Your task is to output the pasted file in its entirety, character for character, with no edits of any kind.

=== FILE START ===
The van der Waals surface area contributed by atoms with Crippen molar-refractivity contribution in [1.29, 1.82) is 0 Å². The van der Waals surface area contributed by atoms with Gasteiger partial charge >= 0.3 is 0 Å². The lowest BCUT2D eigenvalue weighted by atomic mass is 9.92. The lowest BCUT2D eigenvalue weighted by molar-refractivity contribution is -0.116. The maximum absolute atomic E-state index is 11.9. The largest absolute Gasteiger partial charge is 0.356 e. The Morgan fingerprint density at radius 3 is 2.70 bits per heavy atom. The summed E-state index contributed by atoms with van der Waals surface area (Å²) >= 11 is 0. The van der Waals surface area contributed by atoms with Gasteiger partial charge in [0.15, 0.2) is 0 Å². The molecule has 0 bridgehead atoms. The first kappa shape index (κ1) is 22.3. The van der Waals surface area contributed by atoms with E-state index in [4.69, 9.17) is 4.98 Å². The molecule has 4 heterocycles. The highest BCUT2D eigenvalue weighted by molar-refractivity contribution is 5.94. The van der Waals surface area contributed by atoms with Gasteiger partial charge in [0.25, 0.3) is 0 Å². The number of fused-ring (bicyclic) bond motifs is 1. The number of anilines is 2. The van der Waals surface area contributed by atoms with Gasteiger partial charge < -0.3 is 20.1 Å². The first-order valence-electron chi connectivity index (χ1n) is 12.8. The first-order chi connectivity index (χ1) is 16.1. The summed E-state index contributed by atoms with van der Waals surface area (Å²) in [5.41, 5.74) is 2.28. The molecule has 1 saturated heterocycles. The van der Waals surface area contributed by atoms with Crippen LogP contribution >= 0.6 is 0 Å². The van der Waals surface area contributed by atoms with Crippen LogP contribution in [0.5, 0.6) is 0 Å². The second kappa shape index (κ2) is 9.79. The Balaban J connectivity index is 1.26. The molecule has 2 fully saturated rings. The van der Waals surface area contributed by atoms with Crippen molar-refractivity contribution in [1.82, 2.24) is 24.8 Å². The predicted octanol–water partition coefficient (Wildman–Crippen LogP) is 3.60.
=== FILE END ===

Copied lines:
The van der Waals surface area contributed by atoms with Crippen molar-refractivity contribution in [1.29, 1.82) is 0 Å². The van der Waals surface area contributed by atoms with Gasteiger partial charge >= 0.3 is 0 Å². The lowest BCUT2D eigenvalue weighted by atomic mass is 9.92. The lowest BCUT2D eigenvalue weighted by molar-refractivity contribution is -0.116. The maximum absolute atomic E-state index is 11.9. The largest absolute Gasteiger partial charge is 0.356 e. The Morgan fingerprint density at radius 3 is 2.70 bits per heavy atom. The summed E-state index contributed by atoms with van der Waals surface area (Å²) >= 11 is 0. The van der Waals surface area contributed by atoms with Gasteiger partial charge in [0.15, 0.2) is 0 Å². The molecule has 0 bridgehead atoms. The first kappa shape index (κ1) is 22.3. The van der Waals surface area contributed by atoms with E-state index in [4.69, 9.17) is 4.98 Å². The molecule has 4 heterocycles. The highest BCUT2D eigenvalue weighted by molar-refractivity contribution is 5.94. The van der Waals surface area contributed by atoms with Gasteiger partial charge in [0.25, 0.3) is 0 Å². The number of fused-ring (bicyclic) bond motifs is 1. The number of anilines is 2. The van der Waals surface area contributed by atoms with Gasteiger partial charge < -0.3 is 20.1 Å². The first-order valence-electron chi connectivity index (χ1n) is 12.8. The first-order chi connectivity index (χ1) is 16.1. The summed E-state index contributed by atoms with van der Waals surface area (Å²) in [5.41, 5.74) is 2.28. The molecule has 1 saturated heterocycles. The van der Waals surface area contributed by atoms with Crippen LogP contribution >= 0.6 is 0 Å². The van der Waals surface area contributed by atoms with Crippen LogP contribution in [0.5, 0.6) is 0 Å². The second kappa shape index (κ2) is 9.79. The Balaban J connectivity index is 1.26. The molecule has 2 fully saturated rings. The van der Waals surface area contributed by atoms with Crippen molar-refractivity contribution in [1.82, 2.24) is 24.8 Å². The predicted octanol–water partition coefficient (Wildman–Crippen LogP) is 3.60.